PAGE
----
Retail – Some good buys out there if you want to reposition the property. Well located strip centers and grocery anchored centers are still a good buy if the price is right. Stay away from power centers, community centers and regional malls.
Office – Unless it’s medical or orientated towards tech stay away. In talking with larger companies who had employees working from home during the pandemic, they said many employees enjoyed working from home and do not want to return to the office environment. And this is not due to Covid but a lifestyle choice. Employers said they have had employees leave to find a company which would allow them the choice to work from home. This new lifestyle choice will reshape the office market going forward.
May 1, 2021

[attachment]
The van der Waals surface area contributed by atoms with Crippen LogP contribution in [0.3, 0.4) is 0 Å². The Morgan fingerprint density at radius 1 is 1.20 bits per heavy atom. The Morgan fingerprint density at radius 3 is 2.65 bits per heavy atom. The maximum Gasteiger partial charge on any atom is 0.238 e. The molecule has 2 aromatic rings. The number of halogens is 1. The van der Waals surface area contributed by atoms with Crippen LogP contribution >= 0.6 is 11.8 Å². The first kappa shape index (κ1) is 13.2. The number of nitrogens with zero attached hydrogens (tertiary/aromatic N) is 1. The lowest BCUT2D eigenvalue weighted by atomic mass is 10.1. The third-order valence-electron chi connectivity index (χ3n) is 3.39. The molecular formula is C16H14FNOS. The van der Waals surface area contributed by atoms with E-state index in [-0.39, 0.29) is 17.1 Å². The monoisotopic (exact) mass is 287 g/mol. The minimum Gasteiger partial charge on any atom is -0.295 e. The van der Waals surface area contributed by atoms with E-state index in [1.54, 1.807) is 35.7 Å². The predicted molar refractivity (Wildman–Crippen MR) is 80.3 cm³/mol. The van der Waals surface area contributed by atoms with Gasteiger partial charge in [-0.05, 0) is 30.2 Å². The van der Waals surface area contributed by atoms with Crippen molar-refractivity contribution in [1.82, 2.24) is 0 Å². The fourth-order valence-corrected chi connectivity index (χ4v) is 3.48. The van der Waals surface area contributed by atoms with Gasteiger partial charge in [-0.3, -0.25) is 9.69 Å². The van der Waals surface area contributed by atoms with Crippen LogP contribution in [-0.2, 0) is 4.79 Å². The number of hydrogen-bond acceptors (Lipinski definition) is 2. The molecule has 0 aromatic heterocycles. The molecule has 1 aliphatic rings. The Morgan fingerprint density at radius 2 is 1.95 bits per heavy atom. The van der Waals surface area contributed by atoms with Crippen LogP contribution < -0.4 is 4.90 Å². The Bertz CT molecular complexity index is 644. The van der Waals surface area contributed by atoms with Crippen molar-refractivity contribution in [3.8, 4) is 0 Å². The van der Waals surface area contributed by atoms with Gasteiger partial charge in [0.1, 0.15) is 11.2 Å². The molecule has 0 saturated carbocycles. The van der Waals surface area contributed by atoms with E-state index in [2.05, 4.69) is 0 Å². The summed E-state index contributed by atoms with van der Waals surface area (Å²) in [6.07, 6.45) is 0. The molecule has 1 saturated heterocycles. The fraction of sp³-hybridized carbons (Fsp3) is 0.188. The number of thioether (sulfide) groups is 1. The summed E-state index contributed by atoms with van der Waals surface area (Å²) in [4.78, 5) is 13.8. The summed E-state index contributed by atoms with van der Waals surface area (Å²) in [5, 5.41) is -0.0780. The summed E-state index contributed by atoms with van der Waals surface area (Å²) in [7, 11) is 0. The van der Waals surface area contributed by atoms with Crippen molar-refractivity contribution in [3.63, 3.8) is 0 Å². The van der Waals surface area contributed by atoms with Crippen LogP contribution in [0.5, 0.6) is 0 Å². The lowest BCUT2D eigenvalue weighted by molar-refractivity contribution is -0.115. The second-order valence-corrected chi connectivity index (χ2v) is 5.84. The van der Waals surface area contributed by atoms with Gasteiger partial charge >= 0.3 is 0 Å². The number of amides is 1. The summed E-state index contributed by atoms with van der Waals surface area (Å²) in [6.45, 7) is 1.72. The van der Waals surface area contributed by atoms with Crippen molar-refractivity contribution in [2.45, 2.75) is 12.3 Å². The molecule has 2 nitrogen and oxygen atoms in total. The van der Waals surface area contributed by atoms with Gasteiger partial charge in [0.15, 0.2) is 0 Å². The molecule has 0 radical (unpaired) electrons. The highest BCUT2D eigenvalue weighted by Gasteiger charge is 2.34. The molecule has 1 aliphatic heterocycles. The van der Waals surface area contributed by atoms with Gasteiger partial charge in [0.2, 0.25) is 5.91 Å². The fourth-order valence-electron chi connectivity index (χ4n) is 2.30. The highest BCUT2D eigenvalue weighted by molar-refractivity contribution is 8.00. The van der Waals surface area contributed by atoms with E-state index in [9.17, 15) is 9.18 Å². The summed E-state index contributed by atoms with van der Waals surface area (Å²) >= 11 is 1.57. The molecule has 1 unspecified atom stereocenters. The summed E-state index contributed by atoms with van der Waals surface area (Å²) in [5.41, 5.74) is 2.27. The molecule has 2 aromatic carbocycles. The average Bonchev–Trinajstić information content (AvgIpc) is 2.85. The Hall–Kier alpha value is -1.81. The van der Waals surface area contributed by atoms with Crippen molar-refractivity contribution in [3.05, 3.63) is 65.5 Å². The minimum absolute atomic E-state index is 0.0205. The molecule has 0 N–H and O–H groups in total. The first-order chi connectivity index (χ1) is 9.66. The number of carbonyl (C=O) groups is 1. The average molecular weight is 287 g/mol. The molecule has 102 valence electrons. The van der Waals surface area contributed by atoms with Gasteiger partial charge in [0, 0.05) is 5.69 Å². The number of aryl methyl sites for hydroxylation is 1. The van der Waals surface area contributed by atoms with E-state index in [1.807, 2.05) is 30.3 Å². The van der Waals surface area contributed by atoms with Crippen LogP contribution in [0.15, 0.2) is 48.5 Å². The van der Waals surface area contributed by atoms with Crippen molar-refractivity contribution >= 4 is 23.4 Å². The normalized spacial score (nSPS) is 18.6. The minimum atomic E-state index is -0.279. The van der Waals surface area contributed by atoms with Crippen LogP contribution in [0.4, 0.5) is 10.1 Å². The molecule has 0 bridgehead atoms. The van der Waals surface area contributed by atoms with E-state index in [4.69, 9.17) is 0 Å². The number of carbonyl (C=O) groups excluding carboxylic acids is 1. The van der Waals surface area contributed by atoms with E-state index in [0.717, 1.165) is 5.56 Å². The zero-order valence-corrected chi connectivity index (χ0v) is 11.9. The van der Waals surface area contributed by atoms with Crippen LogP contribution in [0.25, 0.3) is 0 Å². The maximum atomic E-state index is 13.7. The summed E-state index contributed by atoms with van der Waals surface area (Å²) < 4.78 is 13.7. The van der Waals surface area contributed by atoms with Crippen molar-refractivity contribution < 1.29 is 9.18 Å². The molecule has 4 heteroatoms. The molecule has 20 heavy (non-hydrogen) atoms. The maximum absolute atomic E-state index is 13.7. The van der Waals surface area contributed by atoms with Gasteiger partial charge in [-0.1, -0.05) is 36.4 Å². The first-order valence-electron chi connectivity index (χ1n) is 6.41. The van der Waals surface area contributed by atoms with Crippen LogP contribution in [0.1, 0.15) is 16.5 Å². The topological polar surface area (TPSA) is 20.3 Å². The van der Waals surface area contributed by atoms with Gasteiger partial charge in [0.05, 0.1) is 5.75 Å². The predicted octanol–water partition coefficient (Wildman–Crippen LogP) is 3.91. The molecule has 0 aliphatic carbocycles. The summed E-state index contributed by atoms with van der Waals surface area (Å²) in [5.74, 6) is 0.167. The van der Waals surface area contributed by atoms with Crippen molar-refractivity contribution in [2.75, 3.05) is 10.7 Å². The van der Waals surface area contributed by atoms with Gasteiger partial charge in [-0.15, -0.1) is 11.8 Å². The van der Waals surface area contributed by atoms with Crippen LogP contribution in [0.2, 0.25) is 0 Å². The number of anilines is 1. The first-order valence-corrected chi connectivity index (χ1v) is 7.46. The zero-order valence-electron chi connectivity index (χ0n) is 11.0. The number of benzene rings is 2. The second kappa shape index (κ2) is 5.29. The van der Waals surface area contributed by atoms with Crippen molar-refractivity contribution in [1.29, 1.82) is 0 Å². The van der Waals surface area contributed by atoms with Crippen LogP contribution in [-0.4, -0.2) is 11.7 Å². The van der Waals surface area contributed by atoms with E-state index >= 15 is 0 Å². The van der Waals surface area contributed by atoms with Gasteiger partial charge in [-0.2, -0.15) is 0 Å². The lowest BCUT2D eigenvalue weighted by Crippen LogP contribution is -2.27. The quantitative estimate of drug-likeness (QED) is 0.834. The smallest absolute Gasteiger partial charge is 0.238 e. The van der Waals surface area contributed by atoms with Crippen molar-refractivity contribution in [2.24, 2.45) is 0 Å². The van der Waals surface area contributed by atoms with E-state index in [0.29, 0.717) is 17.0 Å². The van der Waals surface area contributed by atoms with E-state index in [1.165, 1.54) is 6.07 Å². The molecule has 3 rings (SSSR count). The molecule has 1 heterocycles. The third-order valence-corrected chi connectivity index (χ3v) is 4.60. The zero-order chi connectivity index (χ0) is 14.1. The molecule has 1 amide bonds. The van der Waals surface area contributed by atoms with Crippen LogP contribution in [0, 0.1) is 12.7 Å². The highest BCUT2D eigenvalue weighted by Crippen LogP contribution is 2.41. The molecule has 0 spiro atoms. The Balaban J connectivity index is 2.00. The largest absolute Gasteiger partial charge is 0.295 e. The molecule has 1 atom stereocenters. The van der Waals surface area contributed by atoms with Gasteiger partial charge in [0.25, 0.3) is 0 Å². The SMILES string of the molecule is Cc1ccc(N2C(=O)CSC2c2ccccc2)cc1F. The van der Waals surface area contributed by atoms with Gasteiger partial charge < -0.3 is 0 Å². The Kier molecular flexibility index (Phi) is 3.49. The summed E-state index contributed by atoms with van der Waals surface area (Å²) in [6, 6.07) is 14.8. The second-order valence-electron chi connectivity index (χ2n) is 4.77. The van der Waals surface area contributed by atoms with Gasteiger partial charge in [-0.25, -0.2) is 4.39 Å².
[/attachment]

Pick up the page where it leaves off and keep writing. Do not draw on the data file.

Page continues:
It’s been about 45 years since he has visited us last. But home, car, food, and gas prices have been increasing since the pandemic. Construction and raw materials have increased tremendously in price over the past year. Why? Supply and demand? Maybe. Have wages increased? No. One of the culprits has been the increase in the money supply by the government. The result of which has been inflation creeping in and driving prices upward, to a point past what we have normally seen over the years. Is it temporary or long term? Hopefully, it will just be temporary, as inflation makes markets less stable and more prone to fluctuations.